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Neuropsychologia. 2009 Sep;47(11):2158-63. doi: 10.1016/j.neuropsychologia.2009.02.013. Epub 2009 Feb 13.

Task context and organization in free recall.

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Department of Psychology, University of Pennsylvania, 3401Walnut St., Philadelphia, PA 19104, USA.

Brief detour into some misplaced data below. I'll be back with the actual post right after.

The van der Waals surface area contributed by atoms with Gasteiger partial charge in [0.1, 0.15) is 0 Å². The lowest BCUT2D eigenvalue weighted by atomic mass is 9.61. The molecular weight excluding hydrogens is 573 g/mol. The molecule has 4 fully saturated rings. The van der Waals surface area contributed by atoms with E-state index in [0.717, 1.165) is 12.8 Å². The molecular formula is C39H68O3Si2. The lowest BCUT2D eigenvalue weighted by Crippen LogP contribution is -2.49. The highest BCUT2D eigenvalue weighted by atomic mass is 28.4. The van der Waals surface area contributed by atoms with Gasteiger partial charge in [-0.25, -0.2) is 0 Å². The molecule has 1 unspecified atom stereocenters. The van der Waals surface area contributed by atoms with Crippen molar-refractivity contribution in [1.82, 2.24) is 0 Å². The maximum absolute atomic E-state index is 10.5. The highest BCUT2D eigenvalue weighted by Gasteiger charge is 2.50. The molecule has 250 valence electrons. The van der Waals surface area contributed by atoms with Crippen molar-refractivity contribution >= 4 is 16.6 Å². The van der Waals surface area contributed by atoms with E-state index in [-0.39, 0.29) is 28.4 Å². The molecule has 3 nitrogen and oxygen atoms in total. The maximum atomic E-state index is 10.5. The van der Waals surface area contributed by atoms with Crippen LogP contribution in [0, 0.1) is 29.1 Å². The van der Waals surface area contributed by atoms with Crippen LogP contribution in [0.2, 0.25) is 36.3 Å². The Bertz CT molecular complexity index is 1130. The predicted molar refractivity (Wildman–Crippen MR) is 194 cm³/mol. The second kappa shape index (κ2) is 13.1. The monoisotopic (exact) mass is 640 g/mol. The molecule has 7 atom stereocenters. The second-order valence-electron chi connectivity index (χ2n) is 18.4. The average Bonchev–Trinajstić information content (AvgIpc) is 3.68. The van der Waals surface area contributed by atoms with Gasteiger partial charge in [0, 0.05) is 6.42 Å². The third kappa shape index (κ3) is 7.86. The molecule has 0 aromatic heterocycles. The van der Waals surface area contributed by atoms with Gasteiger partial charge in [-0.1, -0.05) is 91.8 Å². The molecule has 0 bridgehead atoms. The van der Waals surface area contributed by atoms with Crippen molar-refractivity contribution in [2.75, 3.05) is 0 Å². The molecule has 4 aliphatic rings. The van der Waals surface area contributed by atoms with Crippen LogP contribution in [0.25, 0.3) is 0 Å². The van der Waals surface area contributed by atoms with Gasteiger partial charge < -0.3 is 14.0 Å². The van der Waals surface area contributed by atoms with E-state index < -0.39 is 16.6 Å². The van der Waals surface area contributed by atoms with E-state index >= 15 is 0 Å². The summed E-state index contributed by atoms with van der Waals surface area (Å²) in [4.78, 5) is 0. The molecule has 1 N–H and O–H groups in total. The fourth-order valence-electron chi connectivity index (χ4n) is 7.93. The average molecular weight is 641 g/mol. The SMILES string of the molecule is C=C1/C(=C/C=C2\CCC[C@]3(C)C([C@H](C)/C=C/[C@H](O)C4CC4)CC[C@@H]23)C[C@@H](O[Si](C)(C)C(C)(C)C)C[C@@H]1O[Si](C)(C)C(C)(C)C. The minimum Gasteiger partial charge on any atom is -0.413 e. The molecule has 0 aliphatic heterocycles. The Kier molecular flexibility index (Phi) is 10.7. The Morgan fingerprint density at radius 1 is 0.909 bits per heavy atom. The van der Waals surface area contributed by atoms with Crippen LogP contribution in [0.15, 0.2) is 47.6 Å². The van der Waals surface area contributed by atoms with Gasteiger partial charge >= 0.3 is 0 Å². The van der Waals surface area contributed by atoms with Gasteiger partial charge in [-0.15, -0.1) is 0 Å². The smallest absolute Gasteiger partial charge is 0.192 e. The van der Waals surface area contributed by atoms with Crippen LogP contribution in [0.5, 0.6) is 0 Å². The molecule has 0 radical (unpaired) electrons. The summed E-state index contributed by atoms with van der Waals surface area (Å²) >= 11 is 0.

Prior work on organization in free recall has focused on the ways in which semantic and temporal information determine the order in which material is retrieved from memory. Tulving's theory of ecphory suggests that these organizational effects arise from the interaction of a retrieval cue with the contents of memory. Using the continual-distraction free-recall paradigm [Bjork, R. A., & Whitten, W. B. (1974). Recency-sensitive retrieval processes in long-term free recall. Cognitive Psychology, 6, 173-189] to minimize retrieval during the study period, we show that encoding task context can organize recall, suggesting that task-related information is part of the retrieval cue. We interpret these results in terms of the Context Maintenance and Retrieval model (CMR; [Polyn, S. M., Norman, K. A., & Kahana, M. J. (2009). A context maintenance and retrieval model of organizational processes in free recall. Psychological Review, 116 (1), 129-156]), in which an internal contextual representation, containing semantic, temporal, and source-related information, serves as the retrieval cue and organizes the retrieval of information from memory. We discuss these results in terms of the guided activation theory [Miller, E. K., & Cohen, J. D. (2001). An integrative theory of prefrontal cortex function. Annual Review of Neuroscience, 24, 167-202] of the role of prefrontal cortex in task performance, as well as the rich neuropsychological literature implicating prefrontal cortex in memory search (e.g., Schacter (1987). Memory, amnesia, and frontal lobe dysfunction. Psychobiology, 15, 21-36).

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